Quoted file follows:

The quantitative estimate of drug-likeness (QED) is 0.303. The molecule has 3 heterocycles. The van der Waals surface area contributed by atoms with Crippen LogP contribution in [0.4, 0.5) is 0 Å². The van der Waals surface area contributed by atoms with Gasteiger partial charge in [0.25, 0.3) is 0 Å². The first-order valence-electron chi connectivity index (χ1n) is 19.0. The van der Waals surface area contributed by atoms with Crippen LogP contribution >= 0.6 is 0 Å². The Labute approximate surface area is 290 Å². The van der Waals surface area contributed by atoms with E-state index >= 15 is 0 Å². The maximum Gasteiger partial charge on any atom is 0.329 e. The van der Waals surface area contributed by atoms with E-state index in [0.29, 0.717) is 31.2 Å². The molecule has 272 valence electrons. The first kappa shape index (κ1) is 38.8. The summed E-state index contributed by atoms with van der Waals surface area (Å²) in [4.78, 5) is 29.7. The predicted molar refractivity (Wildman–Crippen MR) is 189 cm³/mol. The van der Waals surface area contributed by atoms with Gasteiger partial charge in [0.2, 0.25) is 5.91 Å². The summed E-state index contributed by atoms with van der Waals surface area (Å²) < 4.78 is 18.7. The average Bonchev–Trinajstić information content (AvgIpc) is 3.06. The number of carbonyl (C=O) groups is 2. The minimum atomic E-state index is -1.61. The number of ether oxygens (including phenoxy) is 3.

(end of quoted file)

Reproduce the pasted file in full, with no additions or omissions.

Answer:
The quantitative estimate of drug-likeness (QED) is 0.303. The molecule has 3 heterocycles. The van der Waals surface area contributed by atoms with Crippen LogP contribution in [0.4, 0.5) is 0 Å². The van der Waals surface area contributed by atoms with Gasteiger partial charge in [0.25, 0.3) is 0 Å². The first-order valence-electron chi connectivity index (χ1n) is 19.0. The van der Waals surface area contributed by atoms with Crippen LogP contribution >= 0.6 is 0 Å². The Labute approximate surface area is 290 Å². The van der Waals surface area contributed by atoms with E-state index >= 15 is 0 Å². The maximum Gasteiger partial charge on any atom is 0.329 e. The van der Waals surface area contributed by atoms with E-state index in [0.29, 0.717) is 31.2 Å². The molecule has 272 valence electrons. The first kappa shape index (κ1) is 38.8. The summed E-state index contributed by atoms with van der Waals surface area (Å²) in [4.78, 5) is 29.7. The predicted molar refractivity (Wildman–Crippen MR) is 189 cm³/mol. The van der Waals surface area contributed by atoms with Gasteiger partial charge in [0.2, 0.25) is 5.91 Å². The summed E-state index contributed by atoms with van der Waals surface area (Å²) < 4.78 is 18.7. The average Bonchev–Trinajstić information content (AvgIpc) is 3.06. The number of carbonyl (C=O) groups is 2. The minimum atomic E-state index is -1.61. The number of ether oxygens (including phenoxy) is 3.